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Digitalization in the Automotive Industry
The digital automotive industry is facing a disruptive disruption due to digital transformation. Connectivity, environmental restrictions, IoT, wireless solutions, and consumer expectations are driving automobile manufacturers' investments in digitization.
FREMONT, CA: The digital automotive industry has a long history of rapid and disruptive development; digital transformation is the next major disruptor. Automobile manufacturers are increasing their digitization investments due to increased connectivity, environmental constraints, the Internet of Things, wireless solutions, and escalating consumer expectations.
Technology impacts the entire automotive value chain, including design, manufacturing, distribution, and retail. For many years, vehicle investment has been driven by the abundance of customer data. According to the Future of Mobility report by Frost & Sullivan, IT investment will increase from $38 billion to $168 billion by 2025.
How will the digital transformation of the automotive industry impact people?
Aspects of the automobile purchase procedure that date back to the beginning of the twentieth century have remained unchanged. Although dealerships and consumers have had access to eCommerce for a considerable time, most individuals continue to purchase new vehicles conventionally. The overall customer experience remained consistent despite the widespread adoption of digital products like iPads.
Today consumers of all races are more willing than ever to buy automobiles online. A growing number of companies will strive to improve their digital experience and increase consumer engagement through social media, mobile applications, and websites. This pattern continues.
Is the digital transformation of the automotive industry necessary?
The digital revolution has simplified and improved lives in the automobile industry. The use of digital technology in the production, maintenance, marketing, and sales of autonomous vehicles integrates the technology. However, these new developments are not devoid of disadvantages.
Digitization obstacles confront automobile manufacturers
Most of the automobile industry's technical change management efforts are motivated by technological advances and consumer expectations. The automobile industry is highly competitive due to its interconnectedness with numerous other industries. Digital manufacturing, environmental concerns, mobility as a service, and predictive computing have advantages and disadvantages. Here are a few examples:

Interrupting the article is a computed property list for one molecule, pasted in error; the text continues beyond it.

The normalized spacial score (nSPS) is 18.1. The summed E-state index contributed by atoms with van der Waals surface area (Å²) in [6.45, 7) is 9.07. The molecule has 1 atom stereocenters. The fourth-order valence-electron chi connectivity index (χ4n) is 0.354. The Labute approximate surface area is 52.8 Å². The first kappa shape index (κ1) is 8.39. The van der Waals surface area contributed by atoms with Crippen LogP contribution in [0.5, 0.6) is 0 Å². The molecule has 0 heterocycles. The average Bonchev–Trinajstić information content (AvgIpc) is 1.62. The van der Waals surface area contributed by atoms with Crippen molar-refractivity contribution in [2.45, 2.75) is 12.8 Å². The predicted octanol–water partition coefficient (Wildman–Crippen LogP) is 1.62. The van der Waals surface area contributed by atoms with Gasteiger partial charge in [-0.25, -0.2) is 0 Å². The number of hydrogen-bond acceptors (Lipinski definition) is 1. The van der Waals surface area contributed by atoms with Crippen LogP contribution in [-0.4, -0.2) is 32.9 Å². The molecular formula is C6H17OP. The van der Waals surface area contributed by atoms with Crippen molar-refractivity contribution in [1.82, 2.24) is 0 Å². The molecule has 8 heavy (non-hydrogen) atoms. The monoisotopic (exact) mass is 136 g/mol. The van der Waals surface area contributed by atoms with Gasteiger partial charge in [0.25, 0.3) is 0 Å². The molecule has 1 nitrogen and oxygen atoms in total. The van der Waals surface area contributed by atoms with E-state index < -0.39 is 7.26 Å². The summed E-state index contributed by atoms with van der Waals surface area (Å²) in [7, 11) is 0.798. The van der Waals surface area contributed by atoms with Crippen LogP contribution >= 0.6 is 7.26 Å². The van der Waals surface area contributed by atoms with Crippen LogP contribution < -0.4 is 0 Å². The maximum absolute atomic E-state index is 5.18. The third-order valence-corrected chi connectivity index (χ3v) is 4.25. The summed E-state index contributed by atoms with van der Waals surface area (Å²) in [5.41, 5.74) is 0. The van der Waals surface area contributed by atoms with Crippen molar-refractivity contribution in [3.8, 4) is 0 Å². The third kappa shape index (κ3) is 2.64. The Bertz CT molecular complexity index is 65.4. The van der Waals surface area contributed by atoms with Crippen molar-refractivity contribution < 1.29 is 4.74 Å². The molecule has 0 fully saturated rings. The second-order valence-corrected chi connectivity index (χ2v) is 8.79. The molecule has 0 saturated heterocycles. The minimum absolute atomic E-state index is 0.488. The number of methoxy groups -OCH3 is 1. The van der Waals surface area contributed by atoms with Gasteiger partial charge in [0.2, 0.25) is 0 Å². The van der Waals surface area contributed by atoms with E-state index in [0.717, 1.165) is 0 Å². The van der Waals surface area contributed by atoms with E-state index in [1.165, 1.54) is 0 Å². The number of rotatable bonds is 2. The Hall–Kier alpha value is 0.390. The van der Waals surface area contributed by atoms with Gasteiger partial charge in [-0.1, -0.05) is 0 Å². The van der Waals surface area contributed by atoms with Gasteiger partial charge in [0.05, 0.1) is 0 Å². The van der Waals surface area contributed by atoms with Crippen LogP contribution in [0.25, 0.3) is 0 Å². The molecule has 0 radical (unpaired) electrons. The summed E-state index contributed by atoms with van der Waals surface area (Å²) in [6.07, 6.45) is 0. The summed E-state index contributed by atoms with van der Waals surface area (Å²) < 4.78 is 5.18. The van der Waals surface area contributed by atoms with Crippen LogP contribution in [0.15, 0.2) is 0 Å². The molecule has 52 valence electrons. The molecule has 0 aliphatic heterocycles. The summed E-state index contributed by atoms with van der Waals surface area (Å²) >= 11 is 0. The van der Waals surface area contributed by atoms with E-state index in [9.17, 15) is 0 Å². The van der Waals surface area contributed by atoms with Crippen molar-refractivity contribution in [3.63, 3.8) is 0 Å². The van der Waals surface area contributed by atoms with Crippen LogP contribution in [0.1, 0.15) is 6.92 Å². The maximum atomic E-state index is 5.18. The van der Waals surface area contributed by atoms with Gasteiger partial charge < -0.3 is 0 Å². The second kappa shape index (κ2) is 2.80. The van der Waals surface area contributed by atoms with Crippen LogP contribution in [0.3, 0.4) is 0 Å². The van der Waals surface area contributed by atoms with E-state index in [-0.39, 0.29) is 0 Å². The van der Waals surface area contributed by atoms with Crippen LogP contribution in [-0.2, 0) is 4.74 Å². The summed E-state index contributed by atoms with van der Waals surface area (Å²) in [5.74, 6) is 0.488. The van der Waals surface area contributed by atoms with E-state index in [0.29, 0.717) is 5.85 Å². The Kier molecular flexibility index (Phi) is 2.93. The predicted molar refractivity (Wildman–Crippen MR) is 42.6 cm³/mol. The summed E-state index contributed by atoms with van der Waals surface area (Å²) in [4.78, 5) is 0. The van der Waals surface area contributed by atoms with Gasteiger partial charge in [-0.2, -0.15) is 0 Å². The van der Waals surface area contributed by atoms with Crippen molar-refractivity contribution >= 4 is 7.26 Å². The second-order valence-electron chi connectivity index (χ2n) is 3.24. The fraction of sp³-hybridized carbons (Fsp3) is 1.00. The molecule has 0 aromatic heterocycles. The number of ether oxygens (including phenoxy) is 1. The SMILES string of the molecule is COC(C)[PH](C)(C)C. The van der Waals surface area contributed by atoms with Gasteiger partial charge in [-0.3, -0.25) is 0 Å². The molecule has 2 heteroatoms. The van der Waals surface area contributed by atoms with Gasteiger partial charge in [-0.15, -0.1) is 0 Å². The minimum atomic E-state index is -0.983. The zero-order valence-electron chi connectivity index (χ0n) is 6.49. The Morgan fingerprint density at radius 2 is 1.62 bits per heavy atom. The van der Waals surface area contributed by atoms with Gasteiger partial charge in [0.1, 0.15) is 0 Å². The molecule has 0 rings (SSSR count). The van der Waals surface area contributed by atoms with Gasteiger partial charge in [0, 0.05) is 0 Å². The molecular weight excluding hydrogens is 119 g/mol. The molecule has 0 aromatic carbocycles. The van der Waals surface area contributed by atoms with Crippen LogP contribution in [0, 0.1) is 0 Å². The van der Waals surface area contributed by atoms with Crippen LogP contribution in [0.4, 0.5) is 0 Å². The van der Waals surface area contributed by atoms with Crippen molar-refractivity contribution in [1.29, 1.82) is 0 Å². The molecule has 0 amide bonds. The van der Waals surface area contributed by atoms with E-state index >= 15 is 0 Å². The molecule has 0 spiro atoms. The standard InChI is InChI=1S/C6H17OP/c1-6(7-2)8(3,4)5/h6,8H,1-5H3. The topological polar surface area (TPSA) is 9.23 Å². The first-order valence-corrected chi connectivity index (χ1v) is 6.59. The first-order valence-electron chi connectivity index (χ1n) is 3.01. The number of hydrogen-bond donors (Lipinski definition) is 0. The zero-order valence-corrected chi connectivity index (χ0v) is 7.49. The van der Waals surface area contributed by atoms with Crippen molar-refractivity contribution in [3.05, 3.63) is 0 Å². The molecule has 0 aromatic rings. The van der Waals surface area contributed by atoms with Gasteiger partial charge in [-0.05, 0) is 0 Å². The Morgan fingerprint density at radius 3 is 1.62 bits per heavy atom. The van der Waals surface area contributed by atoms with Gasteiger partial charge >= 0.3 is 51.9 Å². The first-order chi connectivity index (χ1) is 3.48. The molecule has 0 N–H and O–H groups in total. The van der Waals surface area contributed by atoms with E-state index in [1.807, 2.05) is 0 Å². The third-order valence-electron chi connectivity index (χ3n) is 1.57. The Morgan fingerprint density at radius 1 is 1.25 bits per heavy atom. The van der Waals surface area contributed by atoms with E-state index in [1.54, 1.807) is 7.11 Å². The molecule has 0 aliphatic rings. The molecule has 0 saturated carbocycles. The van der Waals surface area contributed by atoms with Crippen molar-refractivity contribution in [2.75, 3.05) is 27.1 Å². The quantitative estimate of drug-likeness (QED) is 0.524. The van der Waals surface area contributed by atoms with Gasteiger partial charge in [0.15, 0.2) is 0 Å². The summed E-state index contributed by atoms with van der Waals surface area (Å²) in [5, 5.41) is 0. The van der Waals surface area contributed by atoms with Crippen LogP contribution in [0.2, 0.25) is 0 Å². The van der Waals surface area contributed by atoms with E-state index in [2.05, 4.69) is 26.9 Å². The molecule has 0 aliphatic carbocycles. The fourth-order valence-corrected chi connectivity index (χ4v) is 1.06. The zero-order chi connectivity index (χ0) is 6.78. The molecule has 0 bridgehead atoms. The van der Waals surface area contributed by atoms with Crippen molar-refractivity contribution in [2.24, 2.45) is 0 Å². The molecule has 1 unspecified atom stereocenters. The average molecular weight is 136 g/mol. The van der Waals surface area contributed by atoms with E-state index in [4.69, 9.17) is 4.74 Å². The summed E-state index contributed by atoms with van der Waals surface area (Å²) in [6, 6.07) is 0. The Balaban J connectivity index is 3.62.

In this challenging economic climate, financial savings and risk management are of utmost importance. As they strive for efficiency, automotive companies prioritize supply chain visibility, sales efficiency, and customer experience.
Companies engaged in vehicle digitalization must prioritize the most profitable use cases. Predicting the return on investment and identifying applicable use cases for new technology will be fundamental obstacles for the automobile industry.
For example, self-driving cars have recently been referred to by the media as the greatest disruptor. There has been a delay in the introduction of fully autonomous vehicles. A 2020 Deloitte survey reveals that consumers in Germany (67 percent) and Japan (61 percent) are unlikely to invest more than $600 in autonomous vehicle technology.
The impact of cutting-edge powertrain technology is comparable. Most German and American customers (58 percent and 54 percent, respectively) stated that they would not pay more than $600 for an alternative-fuel vehicle. These concerns persist, even though proponents of these technological advancements have a dubious understanding of client demand for technology.
Aversion to change
There is an opportunity for the industry to do more to advance crucial innovative ideas. Even as the range of electric vehicles increases, there is still concern that the battery power will run out. Due to the decentralized nature of the global or national charging infrastructure, automakers bear no direct responsibility for their upkeep. Furthermore, whether manufacturers or the government should be responsible for charging infrastructure is debatable.
While business-to-consumer eCommerce has been a defining characteristic of the automotive aftermarket for decades, other aspects of automotive eCommerce have only recently begun to adopt digital technologies. There are many obstacles facing manufacturers today. According to a survey, automobile manufacturers anticipate a 24 percent increase in digital expenditures over the next four years. However, the industry's low level of digital maturity and the rapid implementation of these changes create obstacles.